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    What about "This accepted and highly upvoted answer is massively dangerous for reason X, please see answer Y instead" with 50 upvotes. I don't believe that should be removed. – ben is uǝq backwards May 13 '13 at 17:19
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    Agree with @nhahtdh, especially if those comments go into some depth to state why the answer is problematic. Those don't necessarily make appropriate answers. Nor do downvotes explain the reasoning. Deleting those would leave a downvoted question with no apparent reasoning. – Bart May 13 '13 at 17:19
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    If you disagree with my premise, then find posts where comments should stick around that are years old using one of the criteria I listed above. It's ok not to like a feature request, but without data, it's just an emotional attachment. – George Stocker May 13 '13 at 17:29
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    It's hard to pull up a recent example, because I haven't found any particularly recently, and don't remember the last time this happened. They can definitely be useful, though, for identifying wrong answers - an OP refuses to delete their upvoted post, but a comment says it's wrong. That's saved me a couple times (though I don't remember exactly where) – Aza May 13 '13 at 17:40
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    @GeorgeStocker The jump from "they should perhaps have been made into answers" to "so let's get rid of them altogether" is a rather extreme one. Even if something is better permanently kept around as an answer, blindly deleting the content surely is not great either. – Bart May 13 '13 at 18:07
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    -1 This encourages two bad behaviors: Not an Answer and Invalid Edits. That is, people will turn comments that give partial solutions (like "I found that your problem didn't occur before version 11.3") into answers just so they won't get deleted, and people will edit "This won't work because of X" into answers. – David Robinson May 13 '13 at 18:13
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    I agree with the Problem (too many useless comments) and I wholeheartedly support changes that would make it easier for the community to delete unnecessary comments, reducing the burden on mods. But I strongly oppose the automatic expiration of comments, regardless of the content. – joran May 13 '13 at 18:15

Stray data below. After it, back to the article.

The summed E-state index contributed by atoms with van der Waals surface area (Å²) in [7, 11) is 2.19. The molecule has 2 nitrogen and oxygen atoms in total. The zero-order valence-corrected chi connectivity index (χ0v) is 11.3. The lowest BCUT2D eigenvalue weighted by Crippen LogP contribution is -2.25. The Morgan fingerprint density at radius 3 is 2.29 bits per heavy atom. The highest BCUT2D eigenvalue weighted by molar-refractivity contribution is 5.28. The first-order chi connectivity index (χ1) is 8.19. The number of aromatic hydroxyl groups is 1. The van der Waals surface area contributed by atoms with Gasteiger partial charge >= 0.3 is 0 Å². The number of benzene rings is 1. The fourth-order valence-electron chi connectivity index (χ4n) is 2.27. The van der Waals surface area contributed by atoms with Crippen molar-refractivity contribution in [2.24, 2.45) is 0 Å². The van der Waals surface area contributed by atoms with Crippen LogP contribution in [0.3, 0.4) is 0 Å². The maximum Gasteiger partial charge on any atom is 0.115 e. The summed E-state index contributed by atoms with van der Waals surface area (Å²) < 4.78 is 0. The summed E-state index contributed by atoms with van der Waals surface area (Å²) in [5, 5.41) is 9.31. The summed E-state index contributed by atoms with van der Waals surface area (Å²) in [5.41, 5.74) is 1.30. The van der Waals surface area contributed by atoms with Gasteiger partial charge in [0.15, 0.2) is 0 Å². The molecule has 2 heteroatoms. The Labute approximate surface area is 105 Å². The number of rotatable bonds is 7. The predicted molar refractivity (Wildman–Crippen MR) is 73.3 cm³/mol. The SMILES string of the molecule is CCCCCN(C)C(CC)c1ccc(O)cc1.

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    @jalf: I think your comment is going a bit too far. The motivation here is to put the important information where it should be, and remove the noise. Reading a post, then having to read through the comments is not very efficient. – nhahtdh May 13 '13 at 18:24
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    @Bart Show me. Show me one single question that "drowned" in the noise of comments. Individual comments can drown, sure, but except in a very few pathological cases, the comments are not what causes good answers to drown. – jalf May 13 '13 at 18:25
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    @jalf Then come up with a great way to preserve the valuable comments while effectively reducing and removing the noise. That has been my whole argument from the start. Comment upvotes don't achieve that in my opinion. – Bart May 13 '13 at 18:36
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    @Gordon: and comments which are made in low-traffic subjects where they don't get as many upvotes? Automatic deletion of comments is a horrible idea, period. Automatic flagging for review and possibly manual deletion could make sense, but we've seen before that a moderator passing through made the wrong call and deleted a string of valuable comments. – jalf May 13 '13 at 18:54